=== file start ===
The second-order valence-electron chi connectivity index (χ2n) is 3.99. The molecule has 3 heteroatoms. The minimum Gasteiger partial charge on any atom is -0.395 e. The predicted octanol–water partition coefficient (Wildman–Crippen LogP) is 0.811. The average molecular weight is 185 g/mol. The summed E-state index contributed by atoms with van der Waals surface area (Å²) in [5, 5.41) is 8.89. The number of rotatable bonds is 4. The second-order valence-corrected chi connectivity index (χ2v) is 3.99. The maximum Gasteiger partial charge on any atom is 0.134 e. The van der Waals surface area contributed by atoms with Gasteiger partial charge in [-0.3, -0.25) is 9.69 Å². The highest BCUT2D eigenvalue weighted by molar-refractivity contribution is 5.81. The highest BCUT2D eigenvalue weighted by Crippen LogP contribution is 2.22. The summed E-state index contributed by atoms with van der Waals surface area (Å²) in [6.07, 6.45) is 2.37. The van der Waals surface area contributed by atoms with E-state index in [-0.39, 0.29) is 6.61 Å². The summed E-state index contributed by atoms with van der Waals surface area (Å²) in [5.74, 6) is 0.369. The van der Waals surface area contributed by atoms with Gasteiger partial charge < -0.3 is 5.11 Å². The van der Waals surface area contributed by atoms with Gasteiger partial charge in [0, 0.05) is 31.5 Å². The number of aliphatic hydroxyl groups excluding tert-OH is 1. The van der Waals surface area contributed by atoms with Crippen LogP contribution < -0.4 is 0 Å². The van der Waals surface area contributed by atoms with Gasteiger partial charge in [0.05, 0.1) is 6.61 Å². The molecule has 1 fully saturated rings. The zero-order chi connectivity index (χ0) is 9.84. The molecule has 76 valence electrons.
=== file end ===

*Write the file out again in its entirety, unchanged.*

The second-order valence-electron chi connectivity index (χ2n) is 3.99. The molecule has 3 heteroatoms. The minimum Gasteiger partial charge on any atom is -0.395 e. The predicted octanol–water partition coefficient (Wildman–Crippen LogP) is 0.811. The average molecular weight is 185 g/mol. The summed E-state index contributed by atoms with van der Waals surface area (Å²) in [5, 5.41) is 8.89. The number of rotatable bonds is 4. The second-order valence-corrected chi connectivity index (χ2v) is 3.99. The maximum Gasteiger partial charge on any atom is 0.134 e. The van der Waals surface area contributed by atoms with Gasteiger partial charge in [-0.3, -0.25) is 9.69 Å². The highest BCUT2D eigenvalue weighted by molar-refractivity contribution is 5.81. The highest BCUT2D eigenvalue weighted by Crippen LogP contribution is 2.22. The summed E-state index contributed by atoms with van der Waals surface area (Å²) in [6.07, 6.45) is 2.37. The van der Waals surface area contributed by atoms with E-state index in [-0.39, 0.29) is 6.61 Å². The summed E-state index contributed by atoms with van der Waals surface area (Å²) in [5.74, 6) is 0.369. The van der Waals surface area contributed by atoms with Gasteiger partial charge < -0.3 is 5.11 Å². The van der Waals surface area contributed by atoms with Gasteiger partial charge in [0, 0.05) is 31.5 Å². The number of aliphatic hydroxyl groups excluding tert-OH is 1. The van der Waals surface area contributed by atoms with Crippen LogP contribution < -0.4 is 0 Å². The van der Waals surface area contributed by atoms with Gasteiger partial charge in [0.05, 0.1) is 6.61 Å². The molecule has 1 fully saturated rings. The zero-order chi connectivity index (χ0) is 9.84. The molecule has 76 valence electrons.